You see me set down my pen and a teardrop falls on the word alone, smearing it and making it run down the screen.
Everything in me is dying to fall in love, so how is it that I am only capable of being alone?A woman could never love me.Not the real me.And I am not allowed to love a man.Because it is disordered. As am I—intrinsically.How is that made in your image?
The screen fades to black and one final sentence scrawls on the screen. How am I supposed to survive life if I am incapable of love?
I have often been told that my sexuality is worth the pain, for in its repression it can purchase paradise. A straight afterlife awaits me if only I would act the part in this one.
To be honest, I have theological and philosophical issues with this position. But more than that, I have an emotional one. For so often I am told this line by my fellow Catholics who know not and care less about the weight of the burden they ask their gay and lesbian brothers and sisters to carry. We are an abstraction. Something the Catechism speaks about, not someone they speak with. Known of, though not known.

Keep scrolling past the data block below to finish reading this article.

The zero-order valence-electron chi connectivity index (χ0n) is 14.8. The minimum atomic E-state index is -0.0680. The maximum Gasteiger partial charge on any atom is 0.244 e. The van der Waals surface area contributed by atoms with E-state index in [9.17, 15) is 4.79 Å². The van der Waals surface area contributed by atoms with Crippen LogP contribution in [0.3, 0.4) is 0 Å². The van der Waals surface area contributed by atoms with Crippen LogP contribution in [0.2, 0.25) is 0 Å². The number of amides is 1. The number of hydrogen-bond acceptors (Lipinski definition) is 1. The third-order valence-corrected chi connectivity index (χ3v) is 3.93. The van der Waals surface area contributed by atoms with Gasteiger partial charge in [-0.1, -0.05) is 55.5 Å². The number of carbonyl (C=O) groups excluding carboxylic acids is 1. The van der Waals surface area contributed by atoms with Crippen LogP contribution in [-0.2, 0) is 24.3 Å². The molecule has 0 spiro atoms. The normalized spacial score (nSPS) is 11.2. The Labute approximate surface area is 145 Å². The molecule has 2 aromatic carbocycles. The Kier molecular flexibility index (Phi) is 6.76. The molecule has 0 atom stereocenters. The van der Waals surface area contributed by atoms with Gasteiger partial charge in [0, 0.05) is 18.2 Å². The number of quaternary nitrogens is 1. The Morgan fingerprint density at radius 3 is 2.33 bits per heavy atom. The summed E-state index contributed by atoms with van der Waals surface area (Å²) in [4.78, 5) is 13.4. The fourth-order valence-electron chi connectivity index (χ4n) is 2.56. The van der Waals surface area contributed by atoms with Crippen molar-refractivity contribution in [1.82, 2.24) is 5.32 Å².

I wonder what you would feel if you knew me. If you saw what the lives you ask us to lead are actually like.
As silly as a video game feels, I wish I could break open my life and give my fellow Catholics an immersive look at what it was like to believe I was incapable of romantic love and partnership, unable to raise a child and unfit for a family—how deep that wound cuts your soul and affects every corner of your life.
Would you care enough to witness it, even if you could not change it? At least then I would no longer be an abstraction. You would know me. You would have the opportunity to care about my struggles and sit with me in my pain.
And you might even understand if I say I cannot do this anymore. That I believe my sexuality is not evil but normal. You might even hear me tell my story and see it not as an attack on the church but as a deeper embrace of her.
I wonder what you would feel if you knew me. If you saw what the lives you ask us to lead are actually like. If you got to know the real us, the gay Catholics already all around you.